Woody's big score

Movie: Small Time Crooks

Our Rating: 4.00

Woody Allen pumps out movies -- writing, directing and often acting in his celluloid product -- at the rate of about one a year. It's an admirable work ethic, but that sort of hectic scheduling isn't necessarily conducive to great art. A long time has passed since the filmmaker has crafted anything as knowing and funny as "Annie Hall" (1977) and "Manhattan" (1979), or as wise as "Hannah and Her Sisters" (1986), "Crimes and Misdemeanors" (1989) and the underappreciated "Husbands and Wives" (1992).

Last year's thoroughly charming Sweet and Lowdown was a lightweight period piece sustained by a quirky story and tremendously appealing, Oscar-nominated performances by Sean Penn and Samantha Morton. Arriving on the heels of three disappointments in a row -- Celebrity, "Deconstructing Harry" and the musical "Everyone Says I Love You" -- it made for a pleasant artistic comeback.

Like its predecessor, the very funny "Small Time Crooks" is something of a trifle, though one that's similarly bolstered by dead-on casting that gives rise to terrific, likable performances. Unlike much of Allen's work of the last two decades, it's packed with slapstick and displays no shortage of laugh-out-loud comedy. Those elements have largely been absent from the artist's filmography since his first, attention-getting offerings of the late '60s and early '70s ("Take the Money and Run," "Sleeper").

The new film's Ray Winkler is nearly as neurotic and complaint-ridden as any of the kvetching characters Allen has played to the hilt over the years. A dishwasher, he's also an ex-con whose last robbery suffered from a fatal flaw: He and all of his fellow criminals were wearing Ronald Reagan masks, thus making it impossible for one collaborator to distinguish himself from the next.

Several years of low-rent living have fueled Winkler's growing desire to chuck it all and move to Miami for an existence devoted to drinking Buds and swimming. To do so, he needs to make a second attempt at a big score. The first step is convincing his frumpy, pushy wife, Frenchy (Tracey Ullman, remarkable as usual), a onetime exotic dancer, to relinquish the $6,000 she's been saving for an emergency.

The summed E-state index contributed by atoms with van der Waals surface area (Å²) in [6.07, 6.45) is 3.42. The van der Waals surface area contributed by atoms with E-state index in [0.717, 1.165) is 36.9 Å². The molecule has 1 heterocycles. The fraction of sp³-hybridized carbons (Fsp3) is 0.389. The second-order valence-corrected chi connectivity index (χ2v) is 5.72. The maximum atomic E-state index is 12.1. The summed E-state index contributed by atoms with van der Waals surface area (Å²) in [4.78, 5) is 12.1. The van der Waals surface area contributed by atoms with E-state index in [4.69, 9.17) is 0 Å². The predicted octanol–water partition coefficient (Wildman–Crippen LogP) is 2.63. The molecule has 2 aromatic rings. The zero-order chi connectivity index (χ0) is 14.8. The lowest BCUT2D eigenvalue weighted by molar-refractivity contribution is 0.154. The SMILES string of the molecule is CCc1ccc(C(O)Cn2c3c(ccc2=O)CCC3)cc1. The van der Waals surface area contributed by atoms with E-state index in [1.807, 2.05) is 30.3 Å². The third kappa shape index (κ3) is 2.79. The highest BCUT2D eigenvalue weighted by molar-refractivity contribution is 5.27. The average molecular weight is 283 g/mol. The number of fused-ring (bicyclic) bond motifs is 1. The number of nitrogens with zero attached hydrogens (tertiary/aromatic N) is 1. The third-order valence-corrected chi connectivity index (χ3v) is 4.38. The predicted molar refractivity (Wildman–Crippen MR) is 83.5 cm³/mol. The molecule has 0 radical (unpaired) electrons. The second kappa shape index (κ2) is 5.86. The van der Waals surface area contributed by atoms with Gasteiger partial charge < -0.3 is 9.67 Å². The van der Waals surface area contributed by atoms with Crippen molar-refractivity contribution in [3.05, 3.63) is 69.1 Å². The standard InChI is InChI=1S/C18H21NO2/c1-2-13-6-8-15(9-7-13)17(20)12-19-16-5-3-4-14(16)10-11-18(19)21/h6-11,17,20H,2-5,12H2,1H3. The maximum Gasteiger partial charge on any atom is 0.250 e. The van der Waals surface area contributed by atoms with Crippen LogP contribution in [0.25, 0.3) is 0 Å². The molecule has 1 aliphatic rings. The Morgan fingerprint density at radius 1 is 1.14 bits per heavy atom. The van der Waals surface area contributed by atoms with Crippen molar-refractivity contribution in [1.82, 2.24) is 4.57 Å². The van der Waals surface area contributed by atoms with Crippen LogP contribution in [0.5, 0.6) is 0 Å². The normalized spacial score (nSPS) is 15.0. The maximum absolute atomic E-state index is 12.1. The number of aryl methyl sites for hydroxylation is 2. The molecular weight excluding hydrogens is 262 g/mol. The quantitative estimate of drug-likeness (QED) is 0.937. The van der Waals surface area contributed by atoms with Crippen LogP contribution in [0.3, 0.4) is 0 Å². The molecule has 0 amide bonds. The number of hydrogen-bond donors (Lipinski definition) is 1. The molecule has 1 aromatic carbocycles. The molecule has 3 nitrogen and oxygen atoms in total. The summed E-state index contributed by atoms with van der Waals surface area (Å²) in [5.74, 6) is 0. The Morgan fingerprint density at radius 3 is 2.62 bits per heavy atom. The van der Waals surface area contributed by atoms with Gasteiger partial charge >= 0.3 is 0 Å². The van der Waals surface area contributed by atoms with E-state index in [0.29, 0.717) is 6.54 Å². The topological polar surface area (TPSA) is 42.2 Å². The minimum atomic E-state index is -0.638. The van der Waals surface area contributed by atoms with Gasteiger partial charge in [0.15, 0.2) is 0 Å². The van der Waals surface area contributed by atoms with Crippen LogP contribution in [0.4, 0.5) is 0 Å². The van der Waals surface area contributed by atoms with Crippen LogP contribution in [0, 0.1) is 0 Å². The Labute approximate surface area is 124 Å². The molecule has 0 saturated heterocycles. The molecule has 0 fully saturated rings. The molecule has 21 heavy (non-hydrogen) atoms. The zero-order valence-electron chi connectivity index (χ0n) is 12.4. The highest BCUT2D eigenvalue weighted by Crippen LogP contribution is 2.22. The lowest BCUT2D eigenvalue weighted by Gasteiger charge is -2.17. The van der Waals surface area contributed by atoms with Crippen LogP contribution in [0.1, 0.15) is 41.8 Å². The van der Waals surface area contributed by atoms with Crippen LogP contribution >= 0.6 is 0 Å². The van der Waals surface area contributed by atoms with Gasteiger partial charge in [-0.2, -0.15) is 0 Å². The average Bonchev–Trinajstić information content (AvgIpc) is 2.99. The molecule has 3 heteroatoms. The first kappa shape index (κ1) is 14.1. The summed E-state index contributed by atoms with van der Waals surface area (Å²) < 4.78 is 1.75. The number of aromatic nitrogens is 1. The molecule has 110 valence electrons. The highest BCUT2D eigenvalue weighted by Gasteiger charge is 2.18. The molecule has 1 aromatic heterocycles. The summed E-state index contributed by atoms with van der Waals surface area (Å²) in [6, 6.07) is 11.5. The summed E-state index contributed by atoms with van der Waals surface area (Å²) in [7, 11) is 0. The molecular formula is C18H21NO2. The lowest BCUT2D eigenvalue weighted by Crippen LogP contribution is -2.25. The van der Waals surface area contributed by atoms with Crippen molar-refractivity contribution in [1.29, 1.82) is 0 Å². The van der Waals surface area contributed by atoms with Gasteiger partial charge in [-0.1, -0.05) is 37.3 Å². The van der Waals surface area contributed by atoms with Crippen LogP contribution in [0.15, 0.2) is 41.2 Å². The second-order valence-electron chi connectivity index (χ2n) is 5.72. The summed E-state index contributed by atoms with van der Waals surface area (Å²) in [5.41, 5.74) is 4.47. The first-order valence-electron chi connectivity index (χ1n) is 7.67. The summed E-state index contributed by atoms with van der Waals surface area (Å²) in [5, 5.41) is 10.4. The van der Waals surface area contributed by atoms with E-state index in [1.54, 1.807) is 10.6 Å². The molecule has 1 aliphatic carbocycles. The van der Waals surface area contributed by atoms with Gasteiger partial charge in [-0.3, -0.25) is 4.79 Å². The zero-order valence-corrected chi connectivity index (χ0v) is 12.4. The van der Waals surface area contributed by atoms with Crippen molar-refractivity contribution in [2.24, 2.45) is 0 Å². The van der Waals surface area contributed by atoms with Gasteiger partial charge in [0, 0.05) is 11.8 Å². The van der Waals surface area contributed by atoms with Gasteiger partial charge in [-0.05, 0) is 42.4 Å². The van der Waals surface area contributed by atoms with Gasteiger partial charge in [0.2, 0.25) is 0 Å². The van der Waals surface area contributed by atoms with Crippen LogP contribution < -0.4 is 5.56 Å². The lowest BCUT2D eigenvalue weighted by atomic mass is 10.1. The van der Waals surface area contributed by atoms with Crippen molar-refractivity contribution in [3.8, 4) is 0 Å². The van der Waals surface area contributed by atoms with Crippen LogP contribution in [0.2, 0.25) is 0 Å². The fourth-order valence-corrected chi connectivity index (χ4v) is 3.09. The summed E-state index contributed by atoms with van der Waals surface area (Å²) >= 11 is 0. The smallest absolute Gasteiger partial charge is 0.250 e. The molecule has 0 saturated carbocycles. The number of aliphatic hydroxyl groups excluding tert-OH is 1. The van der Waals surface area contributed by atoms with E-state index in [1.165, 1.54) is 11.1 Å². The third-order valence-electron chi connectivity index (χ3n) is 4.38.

"You got a scheme," says Frenchy, who spends her idle moments watching TV and daydreaming about the lives of the rich and famous. And so Ray does: The loser schlump, sarcastically nicknamed "The Brain" by his jailbird pals, plans to rent a shut-down pizza place that lays adjacent to a Manhattan bank and tunnel his way to a fortune. All too happy to help are dim-bulb truck driver Denny (Michael Rapaport), tough guy Tommy (Tony Darrow) and, eventually, arsonist Benny (Jon Lovitz).

The heist, of course, goes hilariously awry. But the front, a cookie-making operation headed by Frenchy and her ditzy cousin May (Elaine May, strange and wonderful), suddenly turns into a multimillion-dollar business.

"Small Time Crooks" then makes a radical jump from crime-caper comedy to social satire, as Ray and Frenchy, now the fabulously wealthy heads of the Sunset Farms cookie empire, attempt to find a place for themselves within high society. Frenchy taps a sophisticated, snobby art dealer named David (Hugh Grant) for "lessons in life" that come straight out of "Pygmalion," and the two end up accompanying each other to museums, avant-garde dance performances and classical-music concerts.

Frenchy takes a liking to art, music, literature and fine dining, but Ray finds greater pleasure in baseball games, Chinese take-out dinners and evenings spent drinking Pepsi and eating Crackerjacks while watching old black-and-white films on TV. It's a mini-essay on the clash between highbrow culture and lifestyles of the poor and anonymous. And it's not difficult to ascertain where Allen places his sentiments.

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